‘A second handover’ Despite assurances that the law would only target an “extreme minority”, certain peaceful political views became illegal overnight and the precedent-setting headlines have come at a near-daily rate.”The overnight change was so dramatic and so severe, it felt as momentous as a second handover,” Antony Dapiran, a Hong Kong lawyer who has written books about the city’s politics, told AFP.”I don’t think anyone expected it would be as broad-reaching as it proved to be, nor that it would be immediately wielded in such a draconian way as to render a whole range of previously acceptable behavior suddenly illegal.”The law itself was new territory. It bypassed Hong Kong’s legislature — its contents kept secret until the moment it was enacted — and toppled the firewall between the mainland and Hong Kong’s vaunted independent judiciary.China claimed jurisdiction for some serious cases and enabled its security agents to operate openly in the city for the first time, moving into a requisitioned luxury hotel.Officially the law targets subversion, secession, terrorism and colluding with foreign forces. But much like similar laws on the mainland used to crush dissent, the definitions were broad.Inciting hatred of the government, supporting foreign sanctions and disrupting the operation of Hong Kong’s government all count as national security crimes, and Beijing claimed the right to prosecute anyone in the world.Hong Kongers did not have to wait long to see how the letter of the law might be applied.The first arrests came on 1 July, the anniversary of Hong Kong’s handover, mainly against people possessing banners or other objects carrying pro-independence slogans.One man who allegedly drove a motorbike into police while flying an independence flag was the first to be charged — with terrorism and secession.The law was felt in many other ways.Schools and libraries pulled books deemed to breach the new law. Protest murals disappeared from streets and restaurants. Teachers were ordered to keep politics out of classrooms. Local police were handed wide surveillance tools — without the need for court approval — and were given powers to order internet takedowns.On Monday Jimmy Lai — a local media mogul and one of the city’s most vocal Beijing critics — was arrested under the new law along with six other people, accused of colluding with foreign forces. Chung describes the law in stark terms.”I think night just fell on Hong Kong,” the 19-year-old told AFP after his release on bail, the investigation ongoing.A political earthquake has coursed through the former British colony since the national security law came into effect on 30 June.Under the handover deal with London, Beijing agreed to let Hong Kong keep certain freedoms and autonomy until 2047, helping its transformation into a world-class financial center. Teenager Tony Chung said he was walking outside a shopping mall when police officers from Hong Kong’s new national security unit swooped, bundled him into a nearby stairwell and tried to scan his face to unlock his phone.Chung’s alleged crime was to write comments on social media that endangered national security, one of four students — including a 16-year-old girl — detained for the same offence that day.The arrests were made under a sweeping new law Beijing imposed on Hong Kong in late June, radically changing the once-freewheeling business hub. Topics : Political crackdownThe roll-out combined with a renewed crackdown on pro-democracy politicians.In July, authorities announced 12 prospective candidates, including four sitting legislators, were banned from standing in upcoming local elections.They were struck off for having unacceptable political views, such as campaigning to block legislation by winning a majority, or criticizing the national security law.City leader Lam later postponed the election by a year, citing a sudden rise in coronavirus cases. Three prominent academics and government critics lost their university jobs. Media started having visa issues including The New York Times, which announced it would move some of its Asia newsroom to South Korea.Gwyneth Ho, one of the disqualified election candidates, described the security law’s suppression of freedoms as “obvious and quick”.”We are now in uncharted territory,” she told AFP.Nonetheless, Ho remained optimistic.”The people’s fighting spirit is still there, waiting for a moment to erupt,” she said.”Hong Kong people have not surrendered.” The security law — a response to last year’s huge and often-violent pro-democracy protests — upended that promise. Last week the United States placed sanctions on Chinese and Hong Kong officials, including city leader Carrie Lam.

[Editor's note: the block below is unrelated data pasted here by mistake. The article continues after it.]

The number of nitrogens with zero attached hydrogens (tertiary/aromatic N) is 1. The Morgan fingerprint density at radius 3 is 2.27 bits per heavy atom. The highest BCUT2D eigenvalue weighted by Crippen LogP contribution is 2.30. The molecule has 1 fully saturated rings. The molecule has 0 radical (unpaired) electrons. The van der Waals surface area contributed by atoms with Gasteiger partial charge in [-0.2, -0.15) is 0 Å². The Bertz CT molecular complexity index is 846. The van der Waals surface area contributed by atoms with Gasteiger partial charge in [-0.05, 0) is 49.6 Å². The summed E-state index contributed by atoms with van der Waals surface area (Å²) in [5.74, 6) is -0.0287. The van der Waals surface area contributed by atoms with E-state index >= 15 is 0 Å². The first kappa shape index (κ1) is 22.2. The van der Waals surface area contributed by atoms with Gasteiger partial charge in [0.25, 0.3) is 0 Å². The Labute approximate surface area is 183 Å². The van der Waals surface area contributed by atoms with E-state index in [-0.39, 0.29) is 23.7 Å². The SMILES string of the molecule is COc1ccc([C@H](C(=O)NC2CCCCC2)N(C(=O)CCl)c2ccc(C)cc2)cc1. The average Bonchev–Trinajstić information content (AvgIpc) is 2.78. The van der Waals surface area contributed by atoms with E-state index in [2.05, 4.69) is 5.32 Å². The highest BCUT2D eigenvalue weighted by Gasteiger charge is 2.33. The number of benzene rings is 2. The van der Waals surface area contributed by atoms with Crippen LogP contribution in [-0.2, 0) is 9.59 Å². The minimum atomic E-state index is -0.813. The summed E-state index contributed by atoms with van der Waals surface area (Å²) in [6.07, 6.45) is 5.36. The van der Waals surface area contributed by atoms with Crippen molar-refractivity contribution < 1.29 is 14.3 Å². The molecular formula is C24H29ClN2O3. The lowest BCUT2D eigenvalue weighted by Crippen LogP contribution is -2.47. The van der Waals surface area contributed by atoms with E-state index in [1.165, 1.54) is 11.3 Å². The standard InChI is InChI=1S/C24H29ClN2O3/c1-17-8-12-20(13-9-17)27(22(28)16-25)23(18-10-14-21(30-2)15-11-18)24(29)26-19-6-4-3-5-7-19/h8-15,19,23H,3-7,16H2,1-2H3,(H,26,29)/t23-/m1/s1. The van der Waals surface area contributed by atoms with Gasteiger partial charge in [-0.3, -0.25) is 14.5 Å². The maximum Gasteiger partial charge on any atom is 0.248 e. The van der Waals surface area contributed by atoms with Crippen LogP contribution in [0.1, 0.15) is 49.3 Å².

32 Teneriffe Drive, Teneriffe.“It has a grandeur yet as soon as you enter the door you feel welcomed. It’s been a very welcoming and gracious home to live in.” 32 Teneriffe Drive, Teneriffe.In all seven bidders lined up to secure the house with bidding starting at $3 million before quickly increasing to $4 million before selling under the hammer. Megan Ward at her Teneriffe home which sold at auction. Picture: AAP/ Ric FrearsonA LANDMARK home, which sits at the highest point in Teneriffe has sold under the hammer for $4.405 million, one of the highest prices achieved in the suburb for a non-riverfront property in more than a decade. 32 Teneriffe Drive, Teneriffe.The home, which dates back to the 1900s is on a corner block opposite Teneriffe Park, has city views and overlooks the Brisbane River.More from newsNew apartments released at idyllic retirement community Samford Grove Presented by Parks and wildlife the new lust-haves post coronavirus18 hours agoOwner Megan Ward, bought the house at 32 Teneriffe Drive, Teneriffe, 11 years ago.She said anyone who walked past wanted to see inside it. 32 Teneriffe Drive, Teneriffe.The five-bedroom, three-bathroom, colonial is within walking distances of the Brisbane River, James Street and Gasworks.It was marketed through Henry Hodge of McGrath Estate Agents.